Driscoll I, Troncoso JC, Sojkova J, Zhou Y, Rudow G, Kraut MA, Ferrucci L, Mathis CA, Klunk WE, Resnick SM.
Correspondence between in vivo PiB-PET amyloid imaging and post-mortem, regional burden of As and Tau lesions.
Human Amyloid Imaging 2011 Meeting Abstracts. 2011 Jan 15;
The definitive diagnosis of AD requires post-mortem confirmation of neuropathological hallmarks . amyloid-s
plaques (As) and neurofibrillary tangles. The advent of radiotracers for amyloid imaging presents an opportunity
to investigate amyloid deposition in vivo. The Pittsburgh Compound-B (PiB) PET ligand remains the most widely
studied to date; however, the extent of agreement with neuropathological assessment has not been thoroughly
investigated. We examined the correspondence among quantitative immunohistological assessments of As and
phosphorylated Tau in post-mortem tissues, and regional PiB load (PET) and brain volume (MRI) in 6 older Baltimore
Longitudinal Study of Aging participants who came to autopsy. Based on consensus clinical diagnosis, five were
nondemented and one demented. All individuals underwent PiB-PET and MRI assessments with imaging-autopsy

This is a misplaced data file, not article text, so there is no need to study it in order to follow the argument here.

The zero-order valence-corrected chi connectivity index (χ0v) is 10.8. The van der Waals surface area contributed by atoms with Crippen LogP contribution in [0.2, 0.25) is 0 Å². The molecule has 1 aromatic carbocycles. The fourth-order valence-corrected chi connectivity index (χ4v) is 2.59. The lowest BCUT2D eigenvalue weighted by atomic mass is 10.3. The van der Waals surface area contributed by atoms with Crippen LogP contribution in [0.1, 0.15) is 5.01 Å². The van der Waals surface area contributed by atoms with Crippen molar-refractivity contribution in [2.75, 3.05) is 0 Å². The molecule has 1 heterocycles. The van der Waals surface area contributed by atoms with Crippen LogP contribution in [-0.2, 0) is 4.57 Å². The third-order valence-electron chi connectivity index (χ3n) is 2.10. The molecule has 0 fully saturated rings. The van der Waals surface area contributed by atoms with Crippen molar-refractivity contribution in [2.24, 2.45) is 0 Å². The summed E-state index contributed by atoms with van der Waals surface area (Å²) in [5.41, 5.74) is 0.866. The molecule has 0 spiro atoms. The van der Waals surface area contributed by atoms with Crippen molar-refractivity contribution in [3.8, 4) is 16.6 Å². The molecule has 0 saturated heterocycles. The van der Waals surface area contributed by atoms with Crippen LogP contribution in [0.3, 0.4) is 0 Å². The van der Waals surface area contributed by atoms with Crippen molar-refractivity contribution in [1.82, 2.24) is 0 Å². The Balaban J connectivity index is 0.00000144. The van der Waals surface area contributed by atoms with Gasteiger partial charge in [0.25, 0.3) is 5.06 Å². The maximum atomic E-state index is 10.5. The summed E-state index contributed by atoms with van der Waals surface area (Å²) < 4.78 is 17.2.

intervals ranging between 1.1 to 2.4 years. We used unbiased stereology (fractional area) to estimate the burden
of As (6E10) and Tau (PHF1) immunoreactivities in 5 random, systematically-selected paraffin sections from each
of the following regions: hippocampus, orbito-frontal cortex, anterior and posterior cingulate gyri, precuneus
and cerebellum. The cerebellum served as a reference region for in vivo quantification of As and was negative
for both As and Tau immunoreactivity. In general, there was agreement between the regional measures of As
obtained stereologically and via imaging, with significant associations observed for anterior (r = 0.83; p = 0.04) and
posterior (r = 0.94; p = 0.005) cingulate gyri, and the precuneus (r = 0.94; p = 0.005). No significant associations were
observed between PiB load and Tau immunoreactivity (pfs>0.2). Moreover, neither As or Tau immunoreactivity
were associated with regional brain volumes (pfs>0.05). Methodological differences notwithstanding, we report an
agreement between amyloid imaging and post-mortem assessment of As deposition. The strong correlation of in
vivo PiB retention with region-matched, quantitative analyses of As in post-mortem tissue offers support for the
validity of PiB-PET imaging as a method for evaluation of As burden in vivo.